## Choice from a set of objects

We choose $$k$$ objects from a set of $$n$$. Fill the number of possible choices into the following table:

Choices Order matters Order does not matter
without repetition
with repetition
• #### Solution

If order matters, we can describe our choice as a mapping $$f$$, where $$f(i)$$ indicates the object selected in the $$i$$-th round. So we have a mapping from the set of sequence numbers $$\{1,…,k\}$$ to the set of objects.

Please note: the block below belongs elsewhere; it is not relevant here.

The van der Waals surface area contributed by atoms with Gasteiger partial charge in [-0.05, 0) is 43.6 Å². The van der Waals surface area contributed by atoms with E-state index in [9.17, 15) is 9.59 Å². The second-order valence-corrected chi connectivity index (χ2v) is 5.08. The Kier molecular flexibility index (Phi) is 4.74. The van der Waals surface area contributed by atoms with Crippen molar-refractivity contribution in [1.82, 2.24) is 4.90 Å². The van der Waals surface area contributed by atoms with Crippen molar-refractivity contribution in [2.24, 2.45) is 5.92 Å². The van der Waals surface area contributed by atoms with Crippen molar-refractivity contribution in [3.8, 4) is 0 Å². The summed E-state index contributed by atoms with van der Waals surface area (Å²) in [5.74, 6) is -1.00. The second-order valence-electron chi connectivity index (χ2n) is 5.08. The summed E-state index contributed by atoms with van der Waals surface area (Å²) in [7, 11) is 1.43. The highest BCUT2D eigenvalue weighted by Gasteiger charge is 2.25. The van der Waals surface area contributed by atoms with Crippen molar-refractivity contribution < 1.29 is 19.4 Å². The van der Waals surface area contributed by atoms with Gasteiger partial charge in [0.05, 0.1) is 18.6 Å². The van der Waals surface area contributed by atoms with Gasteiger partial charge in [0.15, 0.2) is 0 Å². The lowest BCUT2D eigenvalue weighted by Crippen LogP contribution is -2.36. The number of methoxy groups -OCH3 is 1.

If objects may not be repeated, we must have an injective mapping. If they may be repeated, any mapping is possible.

If order does not matter and objects may not be repeated, we choose a $$k$$-element set from an $$n$$-element set.

If objects may be repeated, we write our choice as an $$n$$-tuple $$(x_1,…,x_n)$$, where $$x_i$$ indicates the number of repetitions of the $$i$$-th object in the selection. Evidently $$x_1+… +x_n=k$$. If we write this in unary representation, we get a sequence with $$k$$ ones and $$n-1$$ plusses. Every such sequence encodes a unique choice and conversely.

without repetition $$\frac{n!}{(n-k)!}$$ $$\binom{n}{k}$$
with repetition $$n^k$$ $$\binom{n+k-1}{k}$$